Insights into the influence of support and potassium or sulfur promoter on iron-based Fischer–Tropsch synthesis: understanding the control of catalytic activity, selectivity to lower olefins, and catalyst deactivation†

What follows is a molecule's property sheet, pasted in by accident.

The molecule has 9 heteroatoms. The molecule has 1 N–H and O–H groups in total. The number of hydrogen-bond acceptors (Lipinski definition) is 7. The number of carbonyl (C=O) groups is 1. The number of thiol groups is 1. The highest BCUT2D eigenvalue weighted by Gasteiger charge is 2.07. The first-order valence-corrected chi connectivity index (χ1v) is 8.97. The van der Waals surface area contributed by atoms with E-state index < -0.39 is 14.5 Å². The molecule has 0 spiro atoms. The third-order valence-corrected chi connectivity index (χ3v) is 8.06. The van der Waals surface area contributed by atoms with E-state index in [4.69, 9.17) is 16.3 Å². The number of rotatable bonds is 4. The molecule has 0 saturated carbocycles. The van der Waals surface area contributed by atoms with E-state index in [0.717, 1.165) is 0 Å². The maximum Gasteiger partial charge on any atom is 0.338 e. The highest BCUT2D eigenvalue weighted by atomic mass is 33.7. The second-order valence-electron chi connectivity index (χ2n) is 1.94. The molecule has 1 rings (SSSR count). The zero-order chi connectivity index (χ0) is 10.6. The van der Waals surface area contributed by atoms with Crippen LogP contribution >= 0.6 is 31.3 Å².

The fundamental understanding of the control of catalytic activity, selectivity and deactivation in iron-based FTS is of prime scientific and industrial importance. In this work, the inter-effects of various supports and promoters (K, Na and S) in FTS have been studied intensively to elucidate and draw the key points of a better reaction performance. Logical results from abundant experimental work indicate that the catalytic activity is mainly affected by the reducibility of iron oxides which is related to the particle size, interaction with the support, and promoter characteristics, and by the particle size-dependent carburization. In order to reach a desired selectivity to lower olefins (C2=–C4=) beyond the limitation of the Schulz–Flory distribution, the use of K or Na alone is insufficient due to its favorable chain growth to form higher hydrocarbons. It is well confirmed that S can shift the selectivity toward short-chain C2–C4 hydrocarbons without an increased selectivity to methane. Combining this distinctive function of S with the favoring of β-hydride abstraction termination of K and a suitable support to have a weak interaction with iron particles, a substantially higher selectivity to lower olefins at about 45–55% with 10–15% methane and ∼6% C2–C4 paraffins could be obtained at a milder reaction temperature and elevated reaction pressure (300 °C, 1.0 MPa). In this study, the catalyst deactivation is mainly ascribed to K-induced carbon deposition while the reversible transformation of χ-Fe5C2 into Fe3O4 is another reason to some extent.